addiction recovery programs that tie in education

Life of Purpose and School-Based Recovery Programs: A Perfect Match

This past week I had the distinct privilege of attending the 16th National Association of Recovery in Higher Education (ARHE) Conference and the 8th National Association of Recovery Schools (ARS) Conference in Washington, D.C. The conference brought together treatment providers, people in recovery, lobbyists, politicians, and a wide variety of additional stakeholders. Life of Purpose was proud to be a Platinum Sponsor of the innovative treatment track as well as the jam-packed exhibitor hall.

Prior to attending the conference, I knew how strongly the Life of Purpose model valued education. What I hadn’t fully grasped was how perfectly matched the model is with recovery high schools and collegiate recovery programs (CRP). The case for collegiate recovery has been made and will now be summarized. Students in recovery that are involved with a CRP surpass the GPA and graduation rates of their peers on campus. CRP students earn an average GPA of 3.5, while the national average GPA is 2.4, (Laudet, A. B. 2013). In addition to the promising statistics coming out of school-based recovery programs, the simple comradery built between these students goes a long way toward keeping these individuals on a path of sobriety and recovery. Most importantly, these programs encourage individual growth beyond the issues of drug and alcohol use. Just like clients at Life of Purpose, participants in these programs are pushed to reach for new academic and professional goals and empowered to contribute to their community in personalized and meaningful ways.

It was a joy to see the synthesis between the Life of Purpose model and school-based recovery models at last week’s conference. CEO Andrew Burki delivered a compelling Keynote presentation entitled “Talk is Cheap. Advocacy takes Action”. In just one hour, Burki showed the audience how to begin building a development board for sustainable recovery high schools and collegiate recovery programs. One of his main points focused on the importance of asking multiple invested community members for gifts in the realm of $5,000. These gifts are feasible for certain individuals who want to invest in such programs but have not yet known how to do so. Obtaining a number of these donations, Burki advised, will put you well on your way to a sustainable development board for a recovery high school or collegiate recovery program.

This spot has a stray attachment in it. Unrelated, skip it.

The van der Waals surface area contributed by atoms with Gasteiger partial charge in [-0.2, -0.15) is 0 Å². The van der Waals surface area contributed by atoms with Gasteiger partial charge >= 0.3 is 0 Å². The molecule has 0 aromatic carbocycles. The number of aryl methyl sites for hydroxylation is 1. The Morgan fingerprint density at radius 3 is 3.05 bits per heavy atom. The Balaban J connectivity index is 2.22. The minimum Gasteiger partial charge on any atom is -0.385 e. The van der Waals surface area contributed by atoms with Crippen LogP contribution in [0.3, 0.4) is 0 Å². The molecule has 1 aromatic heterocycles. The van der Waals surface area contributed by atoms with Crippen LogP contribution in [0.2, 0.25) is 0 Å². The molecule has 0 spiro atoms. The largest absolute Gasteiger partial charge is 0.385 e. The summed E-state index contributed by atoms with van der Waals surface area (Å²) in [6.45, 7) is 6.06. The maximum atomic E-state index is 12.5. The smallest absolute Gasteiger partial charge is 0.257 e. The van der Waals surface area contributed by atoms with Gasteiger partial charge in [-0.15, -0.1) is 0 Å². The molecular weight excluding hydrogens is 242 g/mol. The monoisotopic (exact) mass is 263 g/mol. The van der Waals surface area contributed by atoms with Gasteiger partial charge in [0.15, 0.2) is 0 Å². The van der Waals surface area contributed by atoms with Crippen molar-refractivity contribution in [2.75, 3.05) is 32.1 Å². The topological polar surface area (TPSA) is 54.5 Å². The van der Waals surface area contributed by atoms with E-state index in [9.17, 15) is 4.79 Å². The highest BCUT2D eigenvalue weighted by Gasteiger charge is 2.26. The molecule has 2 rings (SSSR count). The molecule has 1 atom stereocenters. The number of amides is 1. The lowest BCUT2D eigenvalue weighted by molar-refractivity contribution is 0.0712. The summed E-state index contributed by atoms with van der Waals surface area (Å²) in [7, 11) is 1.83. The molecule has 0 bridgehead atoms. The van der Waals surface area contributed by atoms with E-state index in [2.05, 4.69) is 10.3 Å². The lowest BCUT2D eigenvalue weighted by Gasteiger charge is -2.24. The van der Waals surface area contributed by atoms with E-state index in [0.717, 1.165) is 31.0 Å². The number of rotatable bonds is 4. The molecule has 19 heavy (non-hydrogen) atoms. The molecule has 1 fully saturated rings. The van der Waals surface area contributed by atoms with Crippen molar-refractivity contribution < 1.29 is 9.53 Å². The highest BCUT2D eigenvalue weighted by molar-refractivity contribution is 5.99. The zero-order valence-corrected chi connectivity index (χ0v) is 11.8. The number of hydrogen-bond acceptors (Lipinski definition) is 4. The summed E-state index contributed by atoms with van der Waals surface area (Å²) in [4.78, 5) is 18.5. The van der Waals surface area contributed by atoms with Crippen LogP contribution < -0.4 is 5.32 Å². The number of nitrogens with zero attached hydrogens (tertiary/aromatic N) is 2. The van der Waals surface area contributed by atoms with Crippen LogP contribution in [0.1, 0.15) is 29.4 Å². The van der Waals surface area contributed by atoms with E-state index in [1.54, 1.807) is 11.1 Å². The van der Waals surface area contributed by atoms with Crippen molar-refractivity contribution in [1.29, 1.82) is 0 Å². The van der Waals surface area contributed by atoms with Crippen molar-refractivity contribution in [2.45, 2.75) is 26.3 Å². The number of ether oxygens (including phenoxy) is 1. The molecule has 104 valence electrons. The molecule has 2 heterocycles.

Later in the conference, our Chief Technology Officer, Jimmy Hatzell, and Clinical Outreach Coordinator Devin Reaves presented on a panel about Philadelphia’s multi-year capacity building effort among youth recovery supports in the area. Jimmy and Devin were joined by representatives and colleagues from a recovery high school (The Bridge Way School) and two different collegiate recovery programs. This type of community partnership is key to building sustainable school-based recovery supports. The Bridge Way School, Philadelphia’s recovery high school, is accredited by the Pennsylvania Department of Education. The school pairs challenging yet traditional high school classes with 12-step recovery support to most effectively bolster their students’ academic and personal lives. Referrals to Bridge Way can be made through inpatient treatment facilities, wilderness programs, intensive outpatient programs (IOP), school guidance counselors, family members, and students themselves. This model of connectedness within the Philadelphia community should serve as a guide to all communities looking to open a recovery high school or collegiate recovery community. Whether your setting is smaller or larger than that of Bridge Way, it is essential that community partners collaborate transparently with each other about the resources they have to offer. Another perfect example of this can be found in Minnesota where Augsburg University’s collegiate recovery program, StepUP, works closely with a nearby treatment center. The two entities are able to send youth to one another when the timing is appropriate, ensuring that the youth are met with proper and flexible support.

Given the nearly effortless collaboration that has taken place so far, it only makes sense for Life of Purpose to continue collaborating with organizations like ARHE and ARS. Studies show that students who engage in school-based recovery programs are far more likely than others to remain in recovery. Still, Life of Purpose is ready to provide comprehensive treatment for those individuals who need it and to direct them toward recovery high schools and collegiate recovery programs upon their departure from Life of Purpose.

To learn if Life of Purpose is right for you, contact us at 1-888-787-7673.

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